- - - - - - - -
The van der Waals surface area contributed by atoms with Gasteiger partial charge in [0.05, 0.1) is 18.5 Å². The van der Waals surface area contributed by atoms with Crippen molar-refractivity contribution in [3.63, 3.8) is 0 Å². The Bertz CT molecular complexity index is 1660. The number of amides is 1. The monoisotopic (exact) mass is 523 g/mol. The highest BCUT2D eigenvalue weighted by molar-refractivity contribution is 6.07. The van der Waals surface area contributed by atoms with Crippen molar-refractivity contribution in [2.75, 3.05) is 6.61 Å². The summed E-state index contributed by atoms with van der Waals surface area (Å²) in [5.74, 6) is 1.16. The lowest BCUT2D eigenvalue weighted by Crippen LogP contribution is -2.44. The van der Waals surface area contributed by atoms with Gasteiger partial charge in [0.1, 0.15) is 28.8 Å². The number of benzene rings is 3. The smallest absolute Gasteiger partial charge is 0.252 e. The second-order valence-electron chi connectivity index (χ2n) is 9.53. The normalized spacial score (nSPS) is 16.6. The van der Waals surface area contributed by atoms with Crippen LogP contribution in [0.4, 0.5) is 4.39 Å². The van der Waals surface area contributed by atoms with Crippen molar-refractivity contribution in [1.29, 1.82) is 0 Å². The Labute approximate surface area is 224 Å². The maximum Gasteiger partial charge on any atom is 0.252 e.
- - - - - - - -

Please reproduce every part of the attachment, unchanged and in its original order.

The van der Waals surface area contributed by atoms with Gasteiger partial charge in [0.05, 0.1) is 18.5 Å². The van der Waals surface area contributed by atoms with Crippen molar-refractivity contribution in [3.63, 3.8) is 0 Å². The Bertz CT molecular complexity index is 1660. The number of amides is 1. The monoisotopic (exact) mass is 523 g/mol. The highest BCUT2D eigenvalue weighted by molar-refractivity contribution is 6.07. The van der Waals surface area contributed by atoms with Crippen molar-refractivity contribution in [2.75, 3.05) is 6.61 Å². The summed E-state index contributed by atoms with van der Waals surface area (Å²) in [5.74, 6) is 1.16. The lowest BCUT2D eigenvalue weighted by Crippen LogP contribution is -2.44. The van der Waals surface area contributed by atoms with Gasteiger partial charge in [0.1, 0.15) is 28.8 Å². The number of benzene rings is 3. The smallest absolute Gasteiger partial charge is 0.252 e. The second-order valence-electron chi connectivity index (χ2n) is 9.53. The normalized spacial score (nSPS) is 16.6. The van der Waals surface area contributed by atoms with Crippen LogP contribution in [0.4, 0.5) is 4.39 Å². The van der Waals surface area contributed by atoms with Crippen molar-refractivity contribution in [1.29, 1.82) is 0 Å². The Labute approximate surface area is 224 Å². The maximum Gasteiger partial charge on any atom is 0.252 e.